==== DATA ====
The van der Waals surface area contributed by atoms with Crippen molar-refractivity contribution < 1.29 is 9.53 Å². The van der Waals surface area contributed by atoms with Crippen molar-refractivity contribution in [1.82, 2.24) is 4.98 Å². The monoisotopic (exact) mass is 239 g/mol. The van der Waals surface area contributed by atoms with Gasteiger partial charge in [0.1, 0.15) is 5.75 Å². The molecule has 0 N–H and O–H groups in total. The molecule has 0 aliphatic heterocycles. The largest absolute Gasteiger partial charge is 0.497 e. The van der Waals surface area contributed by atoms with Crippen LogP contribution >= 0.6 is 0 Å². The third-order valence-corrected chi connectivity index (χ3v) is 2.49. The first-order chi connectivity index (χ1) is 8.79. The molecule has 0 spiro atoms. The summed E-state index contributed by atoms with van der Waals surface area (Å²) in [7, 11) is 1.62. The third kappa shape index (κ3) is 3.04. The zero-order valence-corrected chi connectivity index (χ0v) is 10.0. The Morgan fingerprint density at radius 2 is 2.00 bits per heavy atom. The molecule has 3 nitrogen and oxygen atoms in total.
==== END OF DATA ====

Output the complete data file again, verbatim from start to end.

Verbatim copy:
The van der Waals surface area contributed by atoms with Crippen molar-refractivity contribution < 1.29 is 9.53 Å². The van der Waals surface area contributed by atoms with Crippen molar-refractivity contribution in [1.82, 2.24) is 4.98 Å². The monoisotopic (exact) mass is 239 g/mol. The van der Waals surface area contributed by atoms with Gasteiger partial charge in [0.1, 0.15) is 5.75 Å². The molecule has 0 N–H and O–H groups in total. The molecule has 0 aliphatic heterocycles. The largest absolute Gasteiger partial charge is 0.497 e. The van der Waals surface area contributed by atoms with Crippen LogP contribution >= 0.6 is 0 Å². The third-order valence-corrected chi connectivity index (χ3v) is 2.49. The first-order chi connectivity index (χ1) is 8.79. The molecule has 0 spiro atoms. The summed E-state index contributed by atoms with van der Waals surface area (Å²) in [7, 11) is 1.62. The third kappa shape index (κ3) is 3.04. The zero-order valence-corrected chi connectivity index (χ0v) is 10.0. The Morgan fingerprint density at radius 2 is 2.00 bits per heavy atom. The molecule has 3 nitrogen and oxygen atoms in total.